philosophy

The Daxue and Zhongyong

Richard Carroll
When reading Serious Literature for Grown-Ups, we may often feel like the Ethiopian courtier reading Isaiah, “How can I understand, if there is none to instruct me?” This can be difficult for some to admit, given the modern preference among many for coming to one’s own conclusions on things, but if we’re to grow in wisdom we need the intellectual humility to recognise that we do not and cannot know everything, especially on an early reading of a difficult text.

Foundations of Confucian Thought

Richard Carroll
A few years ago, I read and reviewed Yuri Pines’ book The Everlasting Empire, which I highly recommend to anyone interested in Chinese intellectual history, or Chinese history generally for that matter. Since I enjoyed that book, when I was looking for more work on Confucianism a while back I picked up one of his earlier books, Foundations of Confucian Thought: Intellectual Life in the Chunqiu Period, 722-453 B.C.E. Confucius and his followers did not, of course, emerge from nowhere, so a full understanding of Confucianism requires some knowledge not just of their source materials (primarily the Five Classics), but the intellectual milieu they originated in.

A Confucian View of History: The Book of Documents

Richard Carroll
Note: This is another old Thermidor article, originally published on October 6, 2017. As with the other reposts I’ve only done some light editing. When beginning a study of Confucianism, the most common starting-point is the Analects of Confucius, a reasonable choice since it’s the most easily available book of the Confucian canon as well as the book most that gives us the most material from Confucius himself. When reading it, though, one quickly realises that Confucius draws a great deal of his teaching from prior sources.

Aristotle's Poetics

Richard Carroll
Note: This is another post originally published at Thermidor Magazine, in this case on March 21, 2017. Again, I’m posting this with only minimal editing. Much of the process of moving politically Rightward consists in correcting the inadequacies of ones education. This process is most obvious in things like history or human biodiversity, but is certainly present in the arts, as well. Though a handful of books from the Western canon are still commonly covered in school, like Beowulf or The Odyssey, most curricula, even at the university level, fall far short of a comprehensive treatment.

Plato's Dialogues: Menexenus

Richard Carroll
If you’re wondering how I managed to write up another post on Plato’s dialogues so quickly after the last one, the answer is that this is Menexenus, which is both very short (twelve pages in the Bollingen Series edition), and because it’s not quite like Plato’s other work. It begins with Socrates meeting an acquaintance, Menexenus, who is on his way back from the Agora. There is to be a public funeral soon, so a speaker must be chosen for the occasion.

Plato's Dialogues: Euthydemus

Richard Carroll
I’ve been ignoring our friend Socrates lately, offering the excuse that I’m just too busy. That’s no way to treat a friend, though, so I’ve made some time to catch up with him and Plato, this time with the dialogue Euthydemus. It may not be Plato’s most insightful dialogue, but I do think it’s his most entertaining. Translator Benjamin Jowett even says that it’s “apt to be regarded by us only as an elaborate jest.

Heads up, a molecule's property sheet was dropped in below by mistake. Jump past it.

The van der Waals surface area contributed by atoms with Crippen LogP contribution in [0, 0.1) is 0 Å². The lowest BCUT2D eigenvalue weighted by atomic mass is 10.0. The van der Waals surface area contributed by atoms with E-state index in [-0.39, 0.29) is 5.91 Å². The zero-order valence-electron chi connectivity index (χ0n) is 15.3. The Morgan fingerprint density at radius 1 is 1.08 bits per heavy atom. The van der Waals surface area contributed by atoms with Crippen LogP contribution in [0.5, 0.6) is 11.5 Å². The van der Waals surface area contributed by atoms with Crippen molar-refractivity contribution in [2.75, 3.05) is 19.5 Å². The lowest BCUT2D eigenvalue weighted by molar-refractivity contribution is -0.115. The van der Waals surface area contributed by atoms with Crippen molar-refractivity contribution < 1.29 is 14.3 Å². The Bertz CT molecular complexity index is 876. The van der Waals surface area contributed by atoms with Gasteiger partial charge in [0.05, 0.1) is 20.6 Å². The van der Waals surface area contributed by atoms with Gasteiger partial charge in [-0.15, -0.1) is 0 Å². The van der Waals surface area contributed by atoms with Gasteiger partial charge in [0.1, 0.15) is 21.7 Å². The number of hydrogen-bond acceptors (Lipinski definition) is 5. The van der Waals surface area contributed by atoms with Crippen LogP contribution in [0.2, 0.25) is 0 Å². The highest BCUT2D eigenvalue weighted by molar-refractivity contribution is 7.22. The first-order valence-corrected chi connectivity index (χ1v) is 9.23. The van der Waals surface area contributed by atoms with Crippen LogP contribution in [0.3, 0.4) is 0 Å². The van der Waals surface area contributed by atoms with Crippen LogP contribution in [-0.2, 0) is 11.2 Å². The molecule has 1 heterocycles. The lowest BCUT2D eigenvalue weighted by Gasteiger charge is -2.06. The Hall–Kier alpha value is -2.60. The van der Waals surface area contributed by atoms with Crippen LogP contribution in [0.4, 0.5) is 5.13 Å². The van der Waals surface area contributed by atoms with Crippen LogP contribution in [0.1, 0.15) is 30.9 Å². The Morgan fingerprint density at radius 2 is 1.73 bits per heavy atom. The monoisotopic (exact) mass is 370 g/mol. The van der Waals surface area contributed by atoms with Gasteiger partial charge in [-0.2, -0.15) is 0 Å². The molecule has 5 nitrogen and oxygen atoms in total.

Cardinal Newman on Education and Journalism

Richard Carroll
Other obligations prevent me from writing up a full post this week, but rather than skipping a post entirely (other than the already completed lain20th series) I thought I’d turn over the blog to Bl. John Henry Newman. Below are a few excerpts from the preface to his excellent book The Idea of a University, in which he discusses the general purpose of education and, in particular in this section, contrasts it with those who have merely the appearance of an education.

Notes on Approaching the Confucian Canon

Richard Carroll
Let me begin with something of a disclaimer. Though I’ve read all but one of the Four Books and Five Classics, and even written about some of them, I don’t consider myself an expert on Confucianism by any means. So take this post with a grain of salt, and expect it to be revised in the future as I read and reflect on the subject more. I’m writing it simply because I am asked occasionally how to approach the Confucian canon, so I thought it would be helpful to have a single place to point these people to, where I lay out some basic advice based on my experience.

Plato's Dialogues: Ion

Richard Carroll
Last month we talked about Homer, so it’s good timing that Plato is now giving us a chance to talk to Homer’s greatest interpreter, Ion. Who’s Ion? He’s a rhapsode and Socrates’ interlocutor in his shortest dialogue called, well, Ion. We know he’s the greatest because he says so himself, after telling Socrates about winning a contest in Epidaurus: I judge that I, of all men, have the finest things to say on Homer, that neither Metrodorus of Lampsacus, nor Stesimbrotus of Thasos, nor Glaucon, nor anyone else who ever lived, had so many reflections, or such fine ones, to present on Homer as have I.

The Art of Dying Well

Richard Carroll
Is it time for our annual visit with St. Robert Bellarmine already? Yes it is, and this time I’d like to talk about a short book of his called The Art of Dying Well. Now, St. Robert is best known for his apologetical work, like De Laicis and De Romano Pontifice, and I’ve also covered his catechism, which serves a similar purpose for those already in the Church. He wrote The Art of Dying Well, though, near the end of his life, when he’d largely retired from public work, and it’s a much more immediately practical book than the others.